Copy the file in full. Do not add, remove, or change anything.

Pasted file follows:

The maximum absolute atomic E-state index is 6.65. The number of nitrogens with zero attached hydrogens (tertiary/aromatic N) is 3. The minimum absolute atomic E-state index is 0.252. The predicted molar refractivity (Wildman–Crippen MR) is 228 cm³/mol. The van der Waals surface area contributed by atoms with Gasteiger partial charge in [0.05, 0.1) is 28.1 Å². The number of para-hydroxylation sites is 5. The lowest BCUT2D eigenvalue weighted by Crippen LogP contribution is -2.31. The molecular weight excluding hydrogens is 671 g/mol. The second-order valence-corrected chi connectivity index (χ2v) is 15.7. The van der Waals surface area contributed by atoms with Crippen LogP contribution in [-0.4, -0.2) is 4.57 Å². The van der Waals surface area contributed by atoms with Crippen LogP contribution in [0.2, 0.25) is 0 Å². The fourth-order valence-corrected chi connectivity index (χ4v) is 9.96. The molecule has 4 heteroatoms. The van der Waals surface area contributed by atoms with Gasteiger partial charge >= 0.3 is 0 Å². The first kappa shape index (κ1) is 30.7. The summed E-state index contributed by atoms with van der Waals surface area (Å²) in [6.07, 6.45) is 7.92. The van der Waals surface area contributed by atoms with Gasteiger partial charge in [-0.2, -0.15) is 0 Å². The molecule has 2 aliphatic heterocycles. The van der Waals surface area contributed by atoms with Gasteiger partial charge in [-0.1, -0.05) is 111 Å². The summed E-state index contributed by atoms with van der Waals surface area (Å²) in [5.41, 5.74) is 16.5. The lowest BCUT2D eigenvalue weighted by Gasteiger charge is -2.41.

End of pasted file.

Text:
The maximum absolute atomic E-state index is 6.65. The number of nitrogens with zero attached hydrogens (tertiary/aromatic N) is 3. The minimum absolute atomic E-state index is 0.252. The predicted molar refractivity (Wildman–Crippen MR) is 228 cm³/mol. The van der Waals surface area contributed by atoms with Gasteiger partial charge in [0.05, 0.1) is 28.1 Å². The number of para-hydroxylation sites is 5. The lowest BCUT2D eigenvalue weighted by Crippen LogP contribution is -2.31. The molecular weight excluding hydrogens is 671 g/mol. The second-order valence-corrected chi connectivity index (χ2v) is 15.7. The van der Waals surface area contributed by atoms with Crippen LogP contribution in [-0.4, -0.2) is 4.57 Å². The van der Waals surface area contributed by atoms with Crippen LogP contribution in [0.2, 0.25) is 0 Å². The fourth-order valence-corrected chi connectivity index (χ4v) is 9.96. The molecule has 4 heteroatoms. The van der Waals surface area contributed by atoms with Gasteiger partial charge >= 0.3 is 0 Å². The first kappa shape index (κ1) is 30.7. The summed E-state index contributed by atoms with van der Waals surface area (Å²) in [6.07, 6.45) is 7.92. The van der Waals surface area contributed by atoms with Gasteiger partial charge in [-0.2, -0.15) is 0 Å². The molecule has 2 aliphatic heterocycles. The van der Waals surface area contributed by atoms with Gasteiger partial charge in [-0.1, -0.05) is 111 Å². The summed E-state index contributed by atoms with van der Waals surface area (Å²) in [5.41, 5.74) is 16.5. The lowest BCUT2D eigenvalue weighted by Gasteiger charge is -2.41.